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After failed attempt at housing, old Ridgeline golf course in Orange has been sold for private use

A former golf course in the heart of Orange Park Acres was sold recently by the investment group that tried for years to build homes on the 50 acres.

The former Ridgeline golf course, off Meads Avenue in east Orange, was taken off the market Dec. 27, sold by Anaheim-based Milan REI IV LLC, property records show. Neighbors in the rural enclave say the property was purchased by one of their own.

Milan Capital Management had acquired the property after the golf course closed in 2006, and tried for several years to get approval to build there. Community members fought to keep the land as open space; a lengthy legal battle ensured. No homes were ever developed.

Sherry Panttaja, president of Orange Park Acres’ board of directors, said residents of the community known for its equestrian lifestyle were “very pleased that a local Orange Park Acres resident bought the property, and we know that he will protect the land and use it for open space.”

Panttaja said the new owner, who could not be reached for comment, has expressed plans to “beautify the property” and keep it undeveloped.

The vacant property, on which shuttered tennis courts still stand, was for years embroiled in a legal battle, after Milan Capital and a developer proposed plans to build 39 homes on one-acre lots within the former golf course.

Community members led a successful signature-gathering campaign in 2011 to get a referendum on the ballot the following year, and voters rejected the development, with 56% against the city’s action to re-zone the property as residential.

The developer sued, and the case went all the way to the state Supreme Court, which ultimately sided with residents in 2016. The following year, the City Council reverted the land designation to recreation and open space, ending the years-long development battle.

Milan Capital later proposed dedicating the Ridgeline property to the city as part of a separate housing project dubbed The Trails at Santiago Creek, which was planned on another expanse of land to the northwest edge of Orange Park Acres. That project was similarly fought by residents, with a referendum that stymied development on the more than 100-acre property off Santiago Canyon Road.

Now, with the sale of Ridgeline to a private resident, some community members feel the chance to preserve the property as public open space has passed.

Mark Moore, who in 2018 created the group Santiago Greenways and Open Space Alliance, considered The Trails at Santiago Creek project an overall win for the community because of the public benefits it included. Milan Capital’s proposal stipulated the company would fund the city’s acquisition of the Ridgeline property, as well as provide more than $8 million to be used for traffic, trail and land improvements and recreational or equestrian uses.

Moore, who lives adjacent to the 109-acre site proposed for the Trails project – it is commonly known as the Sully-Miller property – said his group “really wanted” to be “heard about trying to create parks and open space while we had this opportunity, and not get drowned out by Orange Park Acres.”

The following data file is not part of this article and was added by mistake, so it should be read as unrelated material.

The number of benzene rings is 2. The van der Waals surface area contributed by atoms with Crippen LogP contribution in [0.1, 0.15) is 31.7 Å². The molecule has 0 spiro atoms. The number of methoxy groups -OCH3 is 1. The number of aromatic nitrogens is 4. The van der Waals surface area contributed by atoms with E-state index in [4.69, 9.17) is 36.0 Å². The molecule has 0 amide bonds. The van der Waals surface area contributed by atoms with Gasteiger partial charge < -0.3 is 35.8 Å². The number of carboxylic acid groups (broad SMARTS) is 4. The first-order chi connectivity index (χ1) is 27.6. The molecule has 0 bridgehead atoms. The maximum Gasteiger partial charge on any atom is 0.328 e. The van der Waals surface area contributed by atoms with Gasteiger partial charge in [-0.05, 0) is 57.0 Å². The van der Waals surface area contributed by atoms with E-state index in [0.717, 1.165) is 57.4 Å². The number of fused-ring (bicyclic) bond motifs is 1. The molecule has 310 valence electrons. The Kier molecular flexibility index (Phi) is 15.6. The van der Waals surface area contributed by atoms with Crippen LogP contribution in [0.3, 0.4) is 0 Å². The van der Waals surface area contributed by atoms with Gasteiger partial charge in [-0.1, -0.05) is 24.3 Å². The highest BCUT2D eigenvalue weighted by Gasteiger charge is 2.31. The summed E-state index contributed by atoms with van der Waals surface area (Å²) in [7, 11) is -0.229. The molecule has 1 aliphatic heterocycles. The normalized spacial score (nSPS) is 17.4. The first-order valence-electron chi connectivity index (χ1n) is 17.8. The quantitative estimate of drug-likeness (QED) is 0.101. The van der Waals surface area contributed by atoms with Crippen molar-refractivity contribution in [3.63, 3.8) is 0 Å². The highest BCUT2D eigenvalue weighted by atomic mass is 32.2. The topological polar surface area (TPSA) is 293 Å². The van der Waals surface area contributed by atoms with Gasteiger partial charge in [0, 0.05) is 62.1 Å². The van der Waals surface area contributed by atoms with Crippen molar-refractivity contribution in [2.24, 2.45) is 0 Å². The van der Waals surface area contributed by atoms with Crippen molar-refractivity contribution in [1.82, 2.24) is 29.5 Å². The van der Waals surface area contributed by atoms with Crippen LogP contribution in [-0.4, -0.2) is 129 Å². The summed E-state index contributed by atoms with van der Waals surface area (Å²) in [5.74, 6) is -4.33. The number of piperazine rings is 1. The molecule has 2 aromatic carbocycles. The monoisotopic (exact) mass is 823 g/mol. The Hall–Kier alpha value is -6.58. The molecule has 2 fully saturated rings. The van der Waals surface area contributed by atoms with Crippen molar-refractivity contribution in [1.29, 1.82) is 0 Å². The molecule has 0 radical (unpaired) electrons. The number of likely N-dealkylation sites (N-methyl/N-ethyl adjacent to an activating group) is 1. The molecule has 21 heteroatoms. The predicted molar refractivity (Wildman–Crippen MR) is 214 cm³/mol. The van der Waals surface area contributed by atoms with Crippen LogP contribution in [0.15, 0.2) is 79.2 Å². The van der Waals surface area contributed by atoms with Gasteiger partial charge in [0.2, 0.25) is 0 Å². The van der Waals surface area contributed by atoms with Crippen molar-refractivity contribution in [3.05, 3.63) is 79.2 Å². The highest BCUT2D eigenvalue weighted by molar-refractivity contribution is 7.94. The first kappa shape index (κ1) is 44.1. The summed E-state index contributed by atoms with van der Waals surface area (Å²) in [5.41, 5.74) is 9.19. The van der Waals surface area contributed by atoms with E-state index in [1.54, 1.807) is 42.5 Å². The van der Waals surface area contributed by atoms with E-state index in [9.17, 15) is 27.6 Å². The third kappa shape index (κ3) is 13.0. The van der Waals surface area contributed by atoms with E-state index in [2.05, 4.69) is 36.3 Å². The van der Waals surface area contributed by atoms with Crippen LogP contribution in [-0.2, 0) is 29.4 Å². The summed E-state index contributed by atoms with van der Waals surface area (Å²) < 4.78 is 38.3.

He said he considers it a loss for “everybody” that the development proposals never came to fruition.

“The opportunity to create a central park in the middle of East Orange on the Ridgeline property has now been lost,” he said in an email.

But Panttaja said the city never laid out what it planned to do with the former golf course if it was acquired in the development deal.

“The city at that point could have turned it into whatever they wanted,” she said.

Many Orange Park Acres residents were pleased to see someone in the community take the property off the market, she said, to avoid the potential for another development proposal down the line.

“We’re pleased that it’s not going to be something that would have disrupted the middle of our community,” she said.

Orange Councilwoman Kimberlee Nichols, who owns a café bordering Orange Park Acres, said she can understand frustrations on both sides after years of back-and-forth over the property’s use.

On one hand, the development proposal that would have allowed the city to acquire the Ridgeline property “would have been a benefit to the community as a whole because, obviously, park and open space is difficult to come by, and we don’t have as much as we should have,” she said.

But for the residents who live around it, “there are at least some neighbors up there who don’t want any sort of recreational activity going on up there, because they live near there, it would bring potentially traffic and those kinds of issues,” she said.

Nichols noted that city officials had not discussed what they would do with the Ridgeline property or the public benefits money included in the Trails proposal if it came to fruition. After the project was shut down, the prospect of the city acquiring the land was effectively over.

“The city doesn’t have the resources to acquire 50 acres of property,” she said. “We would have had to kind of get a lot of ducks in a row in order to be able to secure the money, be able to do that, and that just doesn’t happen overnight.”

The Ridgeline property has “created a lot of angst for years,” Nichols said. “And now it’s in a different set of private hands. Hopefully nothing will happen that upsets the community as a whole.”

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